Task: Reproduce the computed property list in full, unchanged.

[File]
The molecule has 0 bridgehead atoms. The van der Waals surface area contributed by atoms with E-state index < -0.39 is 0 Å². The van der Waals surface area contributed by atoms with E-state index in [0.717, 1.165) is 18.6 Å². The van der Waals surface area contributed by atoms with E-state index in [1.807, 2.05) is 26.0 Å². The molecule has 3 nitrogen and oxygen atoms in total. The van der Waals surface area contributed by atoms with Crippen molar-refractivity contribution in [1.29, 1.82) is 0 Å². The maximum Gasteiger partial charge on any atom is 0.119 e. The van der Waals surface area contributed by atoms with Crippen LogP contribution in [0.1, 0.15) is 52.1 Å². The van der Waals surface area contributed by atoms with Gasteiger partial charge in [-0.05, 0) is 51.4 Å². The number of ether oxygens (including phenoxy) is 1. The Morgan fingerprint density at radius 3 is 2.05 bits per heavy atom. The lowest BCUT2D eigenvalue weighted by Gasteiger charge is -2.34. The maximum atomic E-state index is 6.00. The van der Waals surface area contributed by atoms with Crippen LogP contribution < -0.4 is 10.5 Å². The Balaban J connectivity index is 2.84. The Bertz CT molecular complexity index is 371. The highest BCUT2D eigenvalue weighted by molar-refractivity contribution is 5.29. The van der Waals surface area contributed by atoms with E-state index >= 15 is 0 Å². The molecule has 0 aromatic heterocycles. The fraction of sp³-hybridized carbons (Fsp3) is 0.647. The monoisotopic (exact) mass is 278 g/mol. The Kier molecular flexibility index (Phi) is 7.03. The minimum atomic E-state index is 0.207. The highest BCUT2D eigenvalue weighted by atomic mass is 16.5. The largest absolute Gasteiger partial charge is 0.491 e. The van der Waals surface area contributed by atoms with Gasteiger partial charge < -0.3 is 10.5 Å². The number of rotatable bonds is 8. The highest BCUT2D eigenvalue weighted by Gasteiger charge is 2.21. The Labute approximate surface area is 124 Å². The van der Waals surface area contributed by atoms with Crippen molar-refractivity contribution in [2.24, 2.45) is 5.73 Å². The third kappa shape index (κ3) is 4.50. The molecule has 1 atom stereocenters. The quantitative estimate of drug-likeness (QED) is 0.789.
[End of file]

The molecule has 0 bridgehead atoms. The van der Waals surface area contributed by atoms with E-state index < -0.39 is 0 Å². The van der Waals surface area contributed by atoms with E-state index in [0.717, 1.165) is 18.6 Å². The van der Waals surface area contributed by atoms with E-state index in [1.807, 2.05) is 26.0 Å². The molecule has 3 nitrogen and oxygen atoms in total. The van der Waals surface area contributed by atoms with Crippen molar-refractivity contribution in [1.29, 1.82) is 0 Å². The maximum Gasteiger partial charge on any atom is 0.119 e. The van der Waals surface area contributed by atoms with Crippen LogP contribution in [0.1, 0.15) is 52.1 Å². The van der Waals surface area contributed by atoms with Gasteiger partial charge in [-0.05, 0) is 51.4 Å². The number of ether oxygens (including phenoxy) is 1. The Morgan fingerprint density at radius 3 is 2.05 bits per heavy atom. The lowest BCUT2D eigenvalue weighted by Gasteiger charge is -2.34. The maximum atomic E-state index is 6.00. The van der Waals surface area contributed by atoms with Crippen LogP contribution < -0.4 is 10.5 Å². The Balaban J connectivity index is 2.84. The Bertz CT molecular complexity index is 371. The highest BCUT2D eigenvalue weighted by molar-refractivity contribution is 5.29. The van der Waals surface area contributed by atoms with E-state index >= 15 is 0 Å². The molecule has 0 aromatic heterocycles. The fraction of sp³-hybridized carbons (Fsp3) is 0.647. The monoisotopic (exact) mass is 278 g/mol. The Kier molecular flexibility index (Phi) is 7.03. The minimum atomic E-state index is 0.207. The highest BCUT2D eigenvalue weighted by atomic mass is 16.5. The largest absolute Gasteiger partial charge is 0.491 e. The van der Waals surface area contributed by atoms with Gasteiger partial charge < -0.3 is 10.5 Å². The number of rotatable bonds is 8. The highest BCUT2D eigenvalue weighted by Gasteiger charge is 2.21. The Labute approximate surface area is 124 Å². The van der Waals surface area contributed by atoms with Crippen molar-refractivity contribution in [2.24, 2.45) is 5.73 Å². The third kappa shape index (κ3) is 4.50. The molecule has 1 atom stereocenters. The quantitative estimate of drug-likeness (QED) is 0.789.